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David Cameron   (Source:
The idea is to protect children and keep "extreme pornography" out of the hands of residents

Britain's prime minister is getting serious about blocking pornography from the eyes of children through a new set of strong measures. 

Prime Minister David Cameron wants all British citizens to tell their Internet service providers (ISPs) whether they'd like to opt in for filters on their computers and mobile devices. Once a household chooses to use the filters, they are applied to every computer and mobile gadget used in the home -- and they can't be turned off by the child. An adult must call their ISP and disable the filters themselves. 

This is just one step in Cameron's plans to keep children from being able to easily access pornography online. He also wants to reduce the number of rapes and abuse cases against women, which can be triggered by violent pornographic material found on the Internet. 

Cameron is expected to discuss a new set of measures to accomplish a more porn-free Britain, including banning the distribution and ownership of "extreme pornography," such as violence and fake rape scenes; offering stronger filters through ISPs, and attempting to target pedophiles and rapists by creating a blacklist of search terms (which will pinpoint those who use the search terms) and allowing police forces to work with one secure database of illegal images. 

Cameron sees pornography as being a bad influence on both children and "sick" adults who search for the wrong things, and hopes these new rules will deter any foul play. 

Cameron has even addressed huge Internet companies like Google and Microsoft in his quest for a better Web experience for British residents. 

"I have a very clear message for Google, Bing, Yahoo and the rest," said Cameron. "You have a duty to act on this – and it is a moral duty. If there are technical obstacles to acting on [search engines], don't just stand by and say nothing can be done; use your great brains to help overcome them.

"You're the people who have worked out how to map almost every inch of the Earth from space; who have developed algorithms that make sense of vast quantities of information. Set your greatest brains to work on this. You are not separate from our society, you are part of our society, and you must play a responsible role in it."

Last year, the UK introduced the Online Safety Bill, which aimed to force internet service providers (ISPs) and mobile network providers to offer internet packages that exclude access to pornographic material by default.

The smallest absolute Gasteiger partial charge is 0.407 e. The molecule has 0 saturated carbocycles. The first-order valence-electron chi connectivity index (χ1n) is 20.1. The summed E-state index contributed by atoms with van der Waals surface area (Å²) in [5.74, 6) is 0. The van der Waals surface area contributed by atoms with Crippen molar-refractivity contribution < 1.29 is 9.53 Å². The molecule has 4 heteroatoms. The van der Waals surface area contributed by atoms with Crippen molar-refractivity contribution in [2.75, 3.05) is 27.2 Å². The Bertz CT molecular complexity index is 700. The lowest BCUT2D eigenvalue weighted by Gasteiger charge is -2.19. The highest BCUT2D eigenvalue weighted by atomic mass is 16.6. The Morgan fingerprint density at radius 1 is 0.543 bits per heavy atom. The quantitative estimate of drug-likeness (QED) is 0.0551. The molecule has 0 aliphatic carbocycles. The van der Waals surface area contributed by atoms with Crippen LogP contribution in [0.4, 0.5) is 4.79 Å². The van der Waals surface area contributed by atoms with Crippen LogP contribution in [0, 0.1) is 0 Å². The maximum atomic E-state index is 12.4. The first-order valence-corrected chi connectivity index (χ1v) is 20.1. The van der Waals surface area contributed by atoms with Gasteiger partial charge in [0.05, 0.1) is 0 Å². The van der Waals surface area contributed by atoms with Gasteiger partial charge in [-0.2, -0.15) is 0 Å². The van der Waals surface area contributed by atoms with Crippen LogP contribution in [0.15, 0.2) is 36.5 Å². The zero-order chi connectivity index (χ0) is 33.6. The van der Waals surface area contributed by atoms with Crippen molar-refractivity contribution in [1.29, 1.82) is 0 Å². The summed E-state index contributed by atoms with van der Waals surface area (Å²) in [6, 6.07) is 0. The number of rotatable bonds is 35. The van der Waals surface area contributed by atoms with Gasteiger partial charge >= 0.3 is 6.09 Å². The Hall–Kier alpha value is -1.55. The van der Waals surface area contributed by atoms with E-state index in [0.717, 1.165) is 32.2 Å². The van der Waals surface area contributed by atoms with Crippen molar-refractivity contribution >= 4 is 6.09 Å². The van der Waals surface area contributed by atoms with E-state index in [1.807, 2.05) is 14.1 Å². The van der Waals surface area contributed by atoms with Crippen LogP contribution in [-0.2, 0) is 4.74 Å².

Some UK ISPs agreed to enforce the opt-in option for pornographic material as early as last year. TalkTalk Telecom Group PLC was one of the first to agree, and now, Cameron is looking to make this a widely-used method.

Source: The Guardian

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Nanny State
By Ammohunt on 7/22/2013 11:16:36 AM , Rating: 5
This is typical nanny state mentality where government steps in where personal responsibility should be; i.e. Neo-totalitarion English fascism. My wife and i control what part of our worthless culture my kids are exposed to. I don't need the government doing me any more favors.

RE: Nanny State
By kattanna on 7/22/2013 11:20:41 AM , Rating: 2
there has been a new kindle ad i believe that talks up how you can set parental controls on the device to set how long your kids can watch games.. or read..because .."so you don't have to"


RE: Nanny State
By Vardant on 7/22/2013 12:07:46 PM , Rating: 3
First of all, you're just really stupid and here is why.

The article is incorrect, for example, you DON'T need to call up the ISP to disable the filters. You can do it from your own account settings online.

Also, if you don't want to have the filters on, YOU DON'T HAVE TO. You have a choice. So basically, the UK government is forcing ISPs to give us a tool in the form of a filter which we may or may not want to use.

The problem is what exactly?

RE: Nanny State
By Ammohunt on 7/22/2013 12:19:27 PM , Rating: 1
You must be from the UK because the concept of "liberty" is obviously foreign to you.

RE: Nanny State
By Dribble on 7/22/2013 1:47:45 PM , Rating: 5
Somewhat ironic that American's preach liberty over something that gives free choice to the user while living in a country where freedom barely exists. About the only things American's are still truly free to do is shoot each other. Beyond that freedom is just a facade. It's like a hollywood film set - the masses see pretty buildings, but those with power and money know it's all fake.